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Antibiotics in base of skull fractures
  1. John Butler,
  2. Simon Carley
  1. Department of Emergency Medicine, Manchester Royal Infirmary, Oxford Road, Manchester M13 9WL

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    Report by John Butler, Specialist Registrar Search checked by Simon Carley, Specialist Registrar

    Clinical scenario

    A 19 year old man attends the emergency department having been assaulted in a night club. He has sustained an isolated head injury with no loss of consciousness and is fully alert and orientated. He has CSF rhinorrhoea secondary to base of skull fracture. You wonder whether the administration of antibiotics will reduce the chances of meningitis developing.

    Three part question

    In [adults with isolated base of skull fractures] does [the administration of antibiotics] reduce [the incidence of meningitis]?

    Search strategy

    Medline 1966–03/00 using the OVID interface. [{exp skull fractures OR skull fracture$.mp} OR ({exp fractures OR fracture$.mp} AND {exp skull OR] AND { OR} AND {exp antibiotics OR antibiotic$.mp}.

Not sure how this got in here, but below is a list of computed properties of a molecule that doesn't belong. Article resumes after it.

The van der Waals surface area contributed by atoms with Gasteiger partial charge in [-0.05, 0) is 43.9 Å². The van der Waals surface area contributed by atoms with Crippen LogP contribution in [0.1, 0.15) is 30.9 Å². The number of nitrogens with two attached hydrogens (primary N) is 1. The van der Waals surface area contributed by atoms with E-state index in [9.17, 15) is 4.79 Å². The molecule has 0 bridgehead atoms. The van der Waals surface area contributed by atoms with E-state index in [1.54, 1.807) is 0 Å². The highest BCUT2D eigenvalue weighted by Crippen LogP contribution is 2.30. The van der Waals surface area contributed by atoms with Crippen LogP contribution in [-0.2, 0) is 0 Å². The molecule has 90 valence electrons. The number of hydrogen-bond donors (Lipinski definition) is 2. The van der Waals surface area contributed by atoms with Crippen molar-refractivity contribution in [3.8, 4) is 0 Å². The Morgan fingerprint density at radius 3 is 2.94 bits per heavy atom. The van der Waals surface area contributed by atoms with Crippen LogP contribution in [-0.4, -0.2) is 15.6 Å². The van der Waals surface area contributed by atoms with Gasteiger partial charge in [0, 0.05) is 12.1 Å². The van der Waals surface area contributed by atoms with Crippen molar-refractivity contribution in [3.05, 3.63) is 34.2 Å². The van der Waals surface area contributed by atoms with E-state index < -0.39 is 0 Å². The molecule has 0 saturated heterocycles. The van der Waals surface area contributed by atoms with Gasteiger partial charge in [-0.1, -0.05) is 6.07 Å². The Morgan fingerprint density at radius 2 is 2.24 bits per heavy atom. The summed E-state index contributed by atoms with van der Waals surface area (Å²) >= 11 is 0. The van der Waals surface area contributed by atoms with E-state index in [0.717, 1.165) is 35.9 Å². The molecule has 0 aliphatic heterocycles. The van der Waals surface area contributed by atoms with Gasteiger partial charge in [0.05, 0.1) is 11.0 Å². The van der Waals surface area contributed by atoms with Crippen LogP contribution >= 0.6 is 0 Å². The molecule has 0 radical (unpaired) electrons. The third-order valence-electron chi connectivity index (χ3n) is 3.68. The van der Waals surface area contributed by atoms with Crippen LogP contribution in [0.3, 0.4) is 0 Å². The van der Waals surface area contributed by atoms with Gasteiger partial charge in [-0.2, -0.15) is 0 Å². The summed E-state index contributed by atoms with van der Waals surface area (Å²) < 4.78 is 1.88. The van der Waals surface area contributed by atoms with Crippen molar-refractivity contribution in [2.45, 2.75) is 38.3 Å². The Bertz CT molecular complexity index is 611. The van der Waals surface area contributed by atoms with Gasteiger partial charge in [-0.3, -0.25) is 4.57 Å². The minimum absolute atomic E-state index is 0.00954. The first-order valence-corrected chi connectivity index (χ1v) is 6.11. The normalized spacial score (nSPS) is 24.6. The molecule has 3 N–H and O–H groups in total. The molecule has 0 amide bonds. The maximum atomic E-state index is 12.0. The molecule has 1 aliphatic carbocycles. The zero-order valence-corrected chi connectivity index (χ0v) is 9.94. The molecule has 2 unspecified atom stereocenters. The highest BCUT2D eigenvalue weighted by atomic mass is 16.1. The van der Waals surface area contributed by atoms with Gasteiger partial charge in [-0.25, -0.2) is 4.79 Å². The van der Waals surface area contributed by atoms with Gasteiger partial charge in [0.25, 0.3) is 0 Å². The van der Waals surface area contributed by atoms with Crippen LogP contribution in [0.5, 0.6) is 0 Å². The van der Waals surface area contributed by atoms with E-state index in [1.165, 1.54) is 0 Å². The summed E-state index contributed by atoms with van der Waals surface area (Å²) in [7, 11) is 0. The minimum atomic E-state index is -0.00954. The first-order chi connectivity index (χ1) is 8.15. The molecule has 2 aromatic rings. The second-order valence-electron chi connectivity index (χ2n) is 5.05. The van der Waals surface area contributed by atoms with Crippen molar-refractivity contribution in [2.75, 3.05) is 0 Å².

Search outcome

    Altogether 27 papers were found of which 25 irrelevant or of insufficient quality for inclusion. The remaining two meta-analyses are shown in table 5.

    Table 5
    Table 6


    There are two meta-analyses in this area. One is of high quality1 while the other is not.2 Whatever the quality of the meta-analysis the studies that they analyse are poor. A well designed randomised controlled trial is still needed to answer this question properly.

    Clinical bottom line

    Antibiotics have not been shown to decrease the risk of meningitis in patients with base of skull fractures with or without CSF leaks.

    Report by John Butler, Specialist Registrar Search checked by Simon Carley, Specialist Registrar


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